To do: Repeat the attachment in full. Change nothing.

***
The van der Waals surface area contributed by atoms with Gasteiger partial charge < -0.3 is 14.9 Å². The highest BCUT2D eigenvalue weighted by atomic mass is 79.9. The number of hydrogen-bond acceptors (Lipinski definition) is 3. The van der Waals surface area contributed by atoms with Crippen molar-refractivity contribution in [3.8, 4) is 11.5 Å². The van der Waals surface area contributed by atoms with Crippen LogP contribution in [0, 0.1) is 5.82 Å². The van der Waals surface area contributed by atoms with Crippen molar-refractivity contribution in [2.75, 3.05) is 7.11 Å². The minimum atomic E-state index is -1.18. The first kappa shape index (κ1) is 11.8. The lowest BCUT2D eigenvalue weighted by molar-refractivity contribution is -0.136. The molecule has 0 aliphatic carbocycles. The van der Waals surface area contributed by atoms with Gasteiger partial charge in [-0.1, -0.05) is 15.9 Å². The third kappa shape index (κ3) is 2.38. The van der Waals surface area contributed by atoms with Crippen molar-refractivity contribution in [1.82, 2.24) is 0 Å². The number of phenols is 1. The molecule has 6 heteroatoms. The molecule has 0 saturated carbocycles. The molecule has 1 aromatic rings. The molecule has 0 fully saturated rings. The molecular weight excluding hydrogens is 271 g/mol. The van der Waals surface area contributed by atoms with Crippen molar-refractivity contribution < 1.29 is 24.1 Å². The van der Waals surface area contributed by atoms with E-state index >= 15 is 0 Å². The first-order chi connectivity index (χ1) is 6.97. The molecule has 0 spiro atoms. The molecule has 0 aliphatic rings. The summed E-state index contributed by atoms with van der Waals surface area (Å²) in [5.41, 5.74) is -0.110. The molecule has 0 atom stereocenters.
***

The van der Waals surface area contributed by atoms with Gasteiger partial charge < -0.3 is 14.9 Å². The highest BCUT2D eigenvalue weighted by atomic mass is 79.9. The number of hydrogen-bond acceptors (Lipinski definition) is 3. The van der Waals surface area contributed by atoms with Crippen molar-refractivity contribution in [3.8, 4) is 11.5 Å². The van der Waals surface area contributed by atoms with Crippen LogP contribution in [0, 0.1) is 5.82 Å². The van der Waals surface area contributed by atoms with Crippen molar-refractivity contribution in [2.75, 3.05) is 7.11 Å². The minimum atomic E-state index is -1.18. The first kappa shape index (κ1) is 11.8. The lowest BCUT2D eigenvalue weighted by molar-refractivity contribution is -0.136. The molecule has 0 aliphatic carbocycles. The van der Waals surface area contributed by atoms with Gasteiger partial charge in [-0.1, -0.05) is 15.9 Å². The third kappa shape index (κ3) is 2.38. The van der Waals surface area contributed by atoms with Crippen molar-refractivity contribution in [1.82, 2.24) is 0 Å². The number of phenols is 1. The molecule has 6 heteroatoms. The molecule has 0 saturated carbocycles. The molecule has 1 aromatic rings. The molecule has 0 fully saturated rings. The molecular weight excluding hydrogens is 271 g/mol. The van der Waals surface area contributed by atoms with Crippen molar-refractivity contribution < 1.29 is 24.1 Å². The van der Waals surface area contributed by atoms with E-state index >= 15 is 0 Å². The first-order chi connectivity index (χ1) is 6.97. The molecule has 0 spiro atoms. The molecule has 0 aliphatic rings. The summed E-state index contributed by atoms with van der Waals surface area (Å²) in [5.41, 5.74) is -0.110. The molecule has 0 atom stereocenters.